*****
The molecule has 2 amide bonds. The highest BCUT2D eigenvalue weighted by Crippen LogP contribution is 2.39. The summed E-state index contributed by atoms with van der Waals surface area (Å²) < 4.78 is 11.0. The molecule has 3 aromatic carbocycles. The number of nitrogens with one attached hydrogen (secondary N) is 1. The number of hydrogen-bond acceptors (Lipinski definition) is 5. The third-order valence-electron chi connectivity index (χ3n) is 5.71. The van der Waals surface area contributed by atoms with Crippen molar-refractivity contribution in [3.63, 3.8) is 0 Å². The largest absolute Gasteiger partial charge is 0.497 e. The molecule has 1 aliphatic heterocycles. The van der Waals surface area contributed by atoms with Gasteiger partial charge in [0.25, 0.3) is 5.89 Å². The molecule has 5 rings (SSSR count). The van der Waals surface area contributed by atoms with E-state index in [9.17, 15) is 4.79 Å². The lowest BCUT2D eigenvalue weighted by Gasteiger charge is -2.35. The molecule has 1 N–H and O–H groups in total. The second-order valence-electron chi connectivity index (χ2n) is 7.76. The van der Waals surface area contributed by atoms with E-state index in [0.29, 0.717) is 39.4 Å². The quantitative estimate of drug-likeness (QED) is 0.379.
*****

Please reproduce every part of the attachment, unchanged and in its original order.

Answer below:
The molecule has 2 amide bonds. The highest BCUT2D eigenvalue weighted by Crippen LogP contribution is 2.39. The summed E-state index contributed by atoms with van der Waals surface area (Å²) < 4.78 is 11.0. The molecule has 3 aromatic carbocycles. The number of nitrogens with one attached hydrogen (secondary N) is 1. The number of hydrogen-bond acceptors (Lipinski definition) is 5. The third-order valence-electron chi connectivity index (χ3n) is 5.71. The van der Waals surface area contributed by atoms with Crippen molar-refractivity contribution in [3.63, 3.8) is 0 Å². The largest absolute Gasteiger partial charge is 0.497 e. The molecule has 1 aliphatic heterocycles. The van der Waals surface area contributed by atoms with Gasteiger partial charge in [0.25, 0.3) is 5.89 Å². The molecule has 5 rings (SSSR count). The van der Waals surface area contributed by atoms with E-state index in [9.17, 15) is 4.79 Å². The lowest BCUT2D eigenvalue weighted by Gasteiger charge is -2.35. The molecule has 1 N–H and O–H groups in total. The second-order valence-electron chi connectivity index (χ2n) is 7.76. The van der Waals surface area contributed by atoms with E-state index in [0.29, 0.717) is 39.4 Å². The quantitative estimate of drug-likeness (QED) is 0.379.